NTSB Identification: LAX01GA057.
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Accident occurred Tuesday, December 12, 2000 in Lancaster, CA
Probable Cause Approval Date: 11/25/2003
Aircraft: Cessna 182P, registration: N182ER
Injuries: 1 Fatal.
: NTSB investigators either traveled in support of this investigation or conducted a significant amount of investigative work without any travel, and used data obtained from various sources to prepare this public aircraft accident report.
The commercial pilot lost control of the single engine airplane during a rapid descent to the arrival airport, and impacted the ground in a near vertical attitude at very high speed. The pilot reported he was 7 or 8 miles from the airport at 8,500 feet msl, and was inbound for landing. The controller asked the pilot if he would be able to descend from his position. The pilot answered, "Yeah, if I could do right traffic, I'll go into a imitation of a rock, see what I can do." The controller told the pilot to enter a left downwind leg at a midfield position, and issued the wind conditions, which were reported as 270 degrees at 25 knots. Several witnesses, within a mile of the accident site, reported seeing the airplane as being in a steep, nose down attitude at a rapidly increasing rate of descent. The airplane maintained a perpendicular, nose down attitude until they lost sight of the airplane behind low scrub brush. About the same time they lost sight, they reported seeing a dust cloud rise in the same vicinity. The dust cloud quickly dissipated in the gusting surface winds. The airplane's mode C radar data depicted the airplane descending at a rate of 5,500 feet per minute between the last two radar returns, which were spaced 12 seconds apart. The airplane's last radar return was depicted as 4,900 feet msl (2,545 feet above the ground). Co-workers described the following procedure used by the mishap pilot to lose altitude quickly: reduce power and slow airplane to 120 knots; position propeller control full forward; allow the engine temperatures to normalize; and trim airplane nose down to achieve an indicated airspeed near Vne (redline - Never Exceed Speed; 176 knots). It was reported the pilot learned this from other pilots who took parachutists to altitude. No pre-accident anomalies were noted with the airframe and engine during the examination. The main wings and all fixed and movable primary and secondary control surfaces were accounted for at the impact site. No evidence was found to support a physiological incapacitation. Investigators considered the possibility of some combination of airplane attitude and speed aerodynamically blanking the empennage surfaces; however, no evidence to support such a conclusion was found.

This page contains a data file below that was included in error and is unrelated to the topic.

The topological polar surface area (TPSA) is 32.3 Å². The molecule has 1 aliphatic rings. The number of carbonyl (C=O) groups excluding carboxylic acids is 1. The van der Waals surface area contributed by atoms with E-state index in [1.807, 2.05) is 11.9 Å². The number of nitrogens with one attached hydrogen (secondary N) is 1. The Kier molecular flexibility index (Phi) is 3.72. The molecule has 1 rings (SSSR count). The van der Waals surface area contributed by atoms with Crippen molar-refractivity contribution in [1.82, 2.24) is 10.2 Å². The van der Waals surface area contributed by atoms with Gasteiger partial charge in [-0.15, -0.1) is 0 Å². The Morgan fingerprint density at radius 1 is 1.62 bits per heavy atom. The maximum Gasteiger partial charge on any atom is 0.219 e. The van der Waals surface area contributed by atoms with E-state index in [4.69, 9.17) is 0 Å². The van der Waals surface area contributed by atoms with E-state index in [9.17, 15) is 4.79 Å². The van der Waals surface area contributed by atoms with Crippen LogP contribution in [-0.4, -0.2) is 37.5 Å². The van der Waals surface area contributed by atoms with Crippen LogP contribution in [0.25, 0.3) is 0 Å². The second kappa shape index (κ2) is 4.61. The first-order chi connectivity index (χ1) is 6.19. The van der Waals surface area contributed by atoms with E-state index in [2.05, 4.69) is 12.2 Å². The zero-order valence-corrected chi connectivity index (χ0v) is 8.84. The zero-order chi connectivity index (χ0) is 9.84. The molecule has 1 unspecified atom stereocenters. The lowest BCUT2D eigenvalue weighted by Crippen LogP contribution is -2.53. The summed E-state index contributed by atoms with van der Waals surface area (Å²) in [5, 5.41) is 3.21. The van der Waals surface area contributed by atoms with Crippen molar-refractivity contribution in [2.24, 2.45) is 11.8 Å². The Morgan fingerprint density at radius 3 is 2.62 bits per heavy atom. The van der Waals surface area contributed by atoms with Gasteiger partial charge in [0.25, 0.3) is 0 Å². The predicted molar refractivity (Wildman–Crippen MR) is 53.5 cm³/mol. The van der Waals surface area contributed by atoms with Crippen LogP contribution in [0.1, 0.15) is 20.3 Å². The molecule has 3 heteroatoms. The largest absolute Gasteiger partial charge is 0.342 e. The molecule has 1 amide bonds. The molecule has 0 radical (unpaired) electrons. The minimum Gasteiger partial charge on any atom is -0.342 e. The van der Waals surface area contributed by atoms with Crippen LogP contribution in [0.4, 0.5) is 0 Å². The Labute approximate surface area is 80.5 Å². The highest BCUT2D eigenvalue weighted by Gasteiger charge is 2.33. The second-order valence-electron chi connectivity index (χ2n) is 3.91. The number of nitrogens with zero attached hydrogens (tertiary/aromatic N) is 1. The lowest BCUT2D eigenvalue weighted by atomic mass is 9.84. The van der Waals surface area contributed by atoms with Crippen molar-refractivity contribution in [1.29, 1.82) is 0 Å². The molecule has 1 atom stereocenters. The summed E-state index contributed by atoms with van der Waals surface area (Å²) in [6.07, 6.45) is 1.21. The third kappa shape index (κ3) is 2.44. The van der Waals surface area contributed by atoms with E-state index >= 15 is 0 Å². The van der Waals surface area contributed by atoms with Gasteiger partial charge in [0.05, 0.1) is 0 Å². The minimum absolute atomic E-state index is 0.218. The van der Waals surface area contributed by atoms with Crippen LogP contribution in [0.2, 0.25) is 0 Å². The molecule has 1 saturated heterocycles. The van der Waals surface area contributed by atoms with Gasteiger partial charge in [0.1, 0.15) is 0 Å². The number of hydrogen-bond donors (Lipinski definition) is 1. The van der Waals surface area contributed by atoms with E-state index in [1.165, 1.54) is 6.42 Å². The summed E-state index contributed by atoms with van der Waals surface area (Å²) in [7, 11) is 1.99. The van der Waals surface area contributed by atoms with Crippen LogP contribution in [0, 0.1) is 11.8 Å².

The National Transportation Safety Board determines the probable cause(s) of this accident to be: the pilot's in-flight loss of control for undetermined reasons. Full narrative available
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